How is value measured and created in your company? How do people around you define value? For your customers, value could mean that your company provides honest service on time at prices that are perceived as fair.
For your employees, value could mean feeling that they work for a company that treats them well and that they are rewarded in some way for their hard work.
For your vendors, value could mean that your company maintains a professional image that benefits their brand's identity, and that they receive payments on time.
All of these things directly affect the value that you, the owner, and your equity investors receive from your company. But what does value mean to you?
Maybe it means you have some freedoms that you didn't have when you worked for someone else. Maybe you feel a strong sense of accomplishment running your own business. However, if your company is not achieving financial value, the other forms of value that you perceive will be short-lived. Your company must achieve financial value.
In the end, your business is a financial asset that can either be sold or purchased by you, the owner. Every day that the company is not sold by you, it is purchased by you. Think about that for a moment. Every day that you go to work, you make a conscious decision of whether to buy into your company or to sell it.
If your accountant suggests tax strategies to reduce your company's tax liability, which in effect reduce your company's profits, you should discuss your long-term plans. Some tax strategies will not affect the sales value of your business; others might.
Tax planning should also be a part of your long-term strategic planning. Potential profits that end up being reduced if you take a larger salary/bonus should not affect your company's sale value.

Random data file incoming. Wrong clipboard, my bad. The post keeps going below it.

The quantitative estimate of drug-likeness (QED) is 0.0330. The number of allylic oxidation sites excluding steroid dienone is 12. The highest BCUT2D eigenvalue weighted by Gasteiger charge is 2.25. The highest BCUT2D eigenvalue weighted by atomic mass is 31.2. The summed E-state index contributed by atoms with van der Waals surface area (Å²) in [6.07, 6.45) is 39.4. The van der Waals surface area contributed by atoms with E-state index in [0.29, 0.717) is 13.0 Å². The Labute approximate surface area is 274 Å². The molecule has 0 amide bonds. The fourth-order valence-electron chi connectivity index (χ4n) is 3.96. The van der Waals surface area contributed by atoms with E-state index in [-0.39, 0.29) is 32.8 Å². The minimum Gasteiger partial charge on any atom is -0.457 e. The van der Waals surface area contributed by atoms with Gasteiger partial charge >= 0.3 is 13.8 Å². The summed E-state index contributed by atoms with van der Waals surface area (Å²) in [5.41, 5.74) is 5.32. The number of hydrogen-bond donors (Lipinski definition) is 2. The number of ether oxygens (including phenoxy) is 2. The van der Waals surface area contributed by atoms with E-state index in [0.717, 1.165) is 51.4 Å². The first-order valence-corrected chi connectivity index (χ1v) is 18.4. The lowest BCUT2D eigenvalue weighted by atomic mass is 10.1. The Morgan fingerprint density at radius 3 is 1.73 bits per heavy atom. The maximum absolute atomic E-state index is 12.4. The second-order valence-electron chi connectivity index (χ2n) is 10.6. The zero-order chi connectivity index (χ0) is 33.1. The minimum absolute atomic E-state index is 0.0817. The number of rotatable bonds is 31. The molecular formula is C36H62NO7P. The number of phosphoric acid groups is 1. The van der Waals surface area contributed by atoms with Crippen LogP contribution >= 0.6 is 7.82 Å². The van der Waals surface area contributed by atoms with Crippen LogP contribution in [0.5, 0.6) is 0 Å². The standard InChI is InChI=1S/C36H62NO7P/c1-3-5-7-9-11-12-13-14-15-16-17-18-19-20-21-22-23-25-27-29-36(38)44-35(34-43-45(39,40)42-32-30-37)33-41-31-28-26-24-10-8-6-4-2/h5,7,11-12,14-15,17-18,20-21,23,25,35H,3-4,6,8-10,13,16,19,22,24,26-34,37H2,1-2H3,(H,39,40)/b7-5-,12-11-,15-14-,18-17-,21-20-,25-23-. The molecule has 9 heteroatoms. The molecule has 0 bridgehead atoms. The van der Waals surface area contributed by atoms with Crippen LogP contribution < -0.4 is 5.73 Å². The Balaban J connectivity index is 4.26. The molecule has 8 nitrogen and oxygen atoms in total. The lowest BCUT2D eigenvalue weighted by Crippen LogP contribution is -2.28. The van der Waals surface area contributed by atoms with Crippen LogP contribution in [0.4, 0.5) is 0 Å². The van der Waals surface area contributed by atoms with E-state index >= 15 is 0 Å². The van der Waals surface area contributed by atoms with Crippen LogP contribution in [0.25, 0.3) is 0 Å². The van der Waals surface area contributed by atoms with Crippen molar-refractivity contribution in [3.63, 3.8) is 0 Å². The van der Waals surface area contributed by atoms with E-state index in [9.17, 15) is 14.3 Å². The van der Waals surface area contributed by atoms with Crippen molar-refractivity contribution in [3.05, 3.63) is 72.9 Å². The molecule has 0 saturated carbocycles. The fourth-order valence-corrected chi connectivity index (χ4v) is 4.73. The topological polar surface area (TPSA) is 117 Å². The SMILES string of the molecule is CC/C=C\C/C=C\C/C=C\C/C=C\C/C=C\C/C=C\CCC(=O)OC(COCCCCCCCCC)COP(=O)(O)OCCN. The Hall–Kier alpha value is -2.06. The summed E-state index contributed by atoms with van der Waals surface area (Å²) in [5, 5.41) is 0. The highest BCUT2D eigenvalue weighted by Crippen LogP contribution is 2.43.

Financial value is the creation of wealth. The creation of wealth makes it possible to achieve consistent customer, employee, and supplier value; this increases wealth even further. There should be no bad conscience on the part of the owner for achieving financial success. If the company does not consistently provide financial value, everyone loses.
I read a book about the development of Home Depot that describes the difficult time the founders had trying to finance the startup company. Everyone they approached felt that an adequate ROI was not possible based on such a large asset (inventory) base. Sales numbers required to earn an adequate ROI at the prices Home Depot stores anticipated selling them for had not yet been achieved.
Business instincts eventually won out over business as usual. Huge financial value has been created for many people since the company's early beginnings. Financial strategies were still used, but in an "outside-of-the-box" way that had not been thought fiscally responsible before.
However helpful and informative you may have found these articles, remember they are only tools to assist you in decision-making. They should not take the place of your business instincts, but should support them.
Roberts is the owner of Roberts Commercial Lending Co. LLC. He can be reached at 586-716-8329 or CommercialFnnc@aol.com.
Publication date: 04/26/2004